Counting on an approved merger, SBC Communications Inc. and AT&T Corp. have agreed to use Covad Communications Group Inc. for extended broadband services.
Such an announcement could strengthen SBC’s argument before the U.S. government that it plans to compete for residential and business customers throughout the country, ending what critics say has been an implicit agreement among the regional phone companies not to compete with each other. And indeed, SBC and AT&T assert the move will promote competition among telecom service providers.
Consumers will continue to benefit from competition in the provision of telecommunications services, making them the real winners here, said Mark Keiffer, senior vice president of business marketing for SBC, in a statement. [A]greements such as these will be especially important in enabling SBC, post-merger, to become a more effective out-of-region competitor.
If the merger is approved, Covads role will be to help the combined carriers expand IP services to subscribers. The deal adds significantly to AT&T and SBC’s reach out of region. Covad brings extensive access network assets for DSL and T1 in 24 states outside the SBC service region. According to Covad, though, this will not include selling AT&Ts newly announced hosted IP service, since Covad has its own, thanks to its acquisition of GoBeam.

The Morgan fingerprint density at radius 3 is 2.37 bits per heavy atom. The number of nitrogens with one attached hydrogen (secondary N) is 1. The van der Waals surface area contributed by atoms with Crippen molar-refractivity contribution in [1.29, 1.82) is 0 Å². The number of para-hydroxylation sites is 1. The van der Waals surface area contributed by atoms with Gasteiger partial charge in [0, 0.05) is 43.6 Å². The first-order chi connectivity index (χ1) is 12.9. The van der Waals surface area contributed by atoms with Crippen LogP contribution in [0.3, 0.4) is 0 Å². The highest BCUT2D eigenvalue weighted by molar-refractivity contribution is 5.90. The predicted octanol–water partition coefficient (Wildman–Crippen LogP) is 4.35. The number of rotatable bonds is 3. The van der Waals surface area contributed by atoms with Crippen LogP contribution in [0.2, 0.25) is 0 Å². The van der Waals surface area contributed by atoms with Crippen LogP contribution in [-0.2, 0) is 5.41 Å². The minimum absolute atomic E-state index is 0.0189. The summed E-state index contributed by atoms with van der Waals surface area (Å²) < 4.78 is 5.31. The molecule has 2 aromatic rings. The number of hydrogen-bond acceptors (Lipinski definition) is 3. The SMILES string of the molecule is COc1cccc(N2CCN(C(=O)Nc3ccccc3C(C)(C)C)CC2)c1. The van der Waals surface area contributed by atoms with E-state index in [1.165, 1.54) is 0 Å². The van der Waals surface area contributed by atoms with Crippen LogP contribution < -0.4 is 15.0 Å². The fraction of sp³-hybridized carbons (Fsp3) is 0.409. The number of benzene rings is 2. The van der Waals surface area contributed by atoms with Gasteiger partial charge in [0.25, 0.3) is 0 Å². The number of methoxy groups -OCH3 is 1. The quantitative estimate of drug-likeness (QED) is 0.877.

AT&T has been using Covads services since January 2002. Covad recently renegotiated its line-sharing agreement with SBC until May 2009, which provides significant security for Covad.
These agreements are very important to Covad as they ensure that we will continue to be a strong competitor and supplier to AT&T and SBC now and after their merger, remarked Charles Hoffman, president and CEO of Covad, in a statement.
The companies would not disclose other terms of the agreements. SBC and AT&T expect to complete their merger by the end of this year.